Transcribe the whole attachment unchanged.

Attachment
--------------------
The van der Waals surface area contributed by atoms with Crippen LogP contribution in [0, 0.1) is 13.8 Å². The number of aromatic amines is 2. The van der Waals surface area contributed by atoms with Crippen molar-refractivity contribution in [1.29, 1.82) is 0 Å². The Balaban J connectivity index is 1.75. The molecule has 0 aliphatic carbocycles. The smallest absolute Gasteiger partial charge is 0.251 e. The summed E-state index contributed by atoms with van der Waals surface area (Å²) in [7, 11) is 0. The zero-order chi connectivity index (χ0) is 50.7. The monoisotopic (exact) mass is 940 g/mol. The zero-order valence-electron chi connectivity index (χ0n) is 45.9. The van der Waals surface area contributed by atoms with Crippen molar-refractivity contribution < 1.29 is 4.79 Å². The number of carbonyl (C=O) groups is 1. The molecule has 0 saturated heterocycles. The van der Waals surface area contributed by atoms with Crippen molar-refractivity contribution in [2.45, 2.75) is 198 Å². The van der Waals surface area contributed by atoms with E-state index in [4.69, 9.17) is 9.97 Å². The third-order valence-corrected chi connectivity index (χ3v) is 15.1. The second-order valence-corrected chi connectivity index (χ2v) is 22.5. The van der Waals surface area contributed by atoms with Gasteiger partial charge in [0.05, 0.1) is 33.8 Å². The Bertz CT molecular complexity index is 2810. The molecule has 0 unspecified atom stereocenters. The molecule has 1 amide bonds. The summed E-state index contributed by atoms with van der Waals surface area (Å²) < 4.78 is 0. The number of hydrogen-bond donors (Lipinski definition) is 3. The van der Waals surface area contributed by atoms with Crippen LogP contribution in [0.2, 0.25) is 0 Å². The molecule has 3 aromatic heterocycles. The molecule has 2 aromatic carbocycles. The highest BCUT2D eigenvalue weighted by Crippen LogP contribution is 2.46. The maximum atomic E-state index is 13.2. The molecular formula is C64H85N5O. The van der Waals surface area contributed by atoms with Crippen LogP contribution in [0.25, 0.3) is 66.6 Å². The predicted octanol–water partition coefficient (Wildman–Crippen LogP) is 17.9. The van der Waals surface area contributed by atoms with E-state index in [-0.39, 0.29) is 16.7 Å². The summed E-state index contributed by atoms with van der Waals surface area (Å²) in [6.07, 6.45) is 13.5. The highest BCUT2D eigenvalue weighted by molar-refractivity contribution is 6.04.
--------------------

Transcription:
The van der Waals surface area contributed by atoms with Crippen LogP contribution in [0, 0.1) is 13.8 Å². The number of aromatic amines is 2. The van der Waals surface area contributed by atoms with Crippen molar-refractivity contribution in [1.29, 1.82) is 0 Å². The Balaban J connectivity index is 1.75. The molecule has 0 aliphatic carbocycles. The smallest absolute Gasteiger partial charge is 0.251 e. The summed E-state index contributed by atoms with van der Waals surface area (Å²) in [7, 11) is 0. The zero-order chi connectivity index (χ0) is 50.7. The monoisotopic (exact) mass is 940 g/mol. The zero-order valence-electron chi connectivity index (χ0n) is 45.9. The van der Waals surface area contributed by atoms with Crippen molar-refractivity contribution < 1.29 is 4.79 Å². The number of carbonyl (C=O) groups is 1. The molecule has 0 saturated heterocycles. The van der Waals surface area contributed by atoms with Crippen molar-refractivity contribution in [2.45, 2.75) is 198 Å². The van der Waals surface area contributed by atoms with E-state index in [4.69, 9.17) is 9.97 Å². The third-order valence-corrected chi connectivity index (χ3v) is 15.1. The second-order valence-corrected chi connectivity index (χ2v) is 22.5. The van der Waals surface area contributed by atoms with Gasteiger partial charge in [0.05, 0.1) is 33.8 Å². The Bertz CT molecular complexity index is 2810. The molecule has 0 unspecified atom stereocenters. The molecule has 1 amide bonds. The summed E-state index contributed by atoms with van der Waals surface area (Å²) < 4.78 is 0. The number of hydrogen-bond donors (Lipinski definition) is 3. The van der Waals surface area contributed by atoms with Crippen LogP contribution in [0.2, 0.25) is 0 Å². The molecule has 3 aromatic heterocycles. The molecule has 2 aromatic carbocycles. The highest BCUT2D eigenvalue weighted by Crippen LogP contribution is 2.46. The maximum atomic E-state index is 13.2. The molecular formula is C64H85N5O. The van der Waals surface area contributed by atoms with Crippen LogP contribution in [0.25, 0.3) is 66.6 Å². The predicted octanol–water partition coefficient (Wildman–Crippen LogP) is 17.9. The van der Waals surface area contributed by atoms with E-state index in [-0.39, 0.29) is 16.7 Å². The summed E-state index contributed by atoms with van der Waals surface area (Å²) in [6.07, 6.45) is 13.5. The highest BCUT2D eigenvalue weighted by molar-refractivity contribution is 6.04.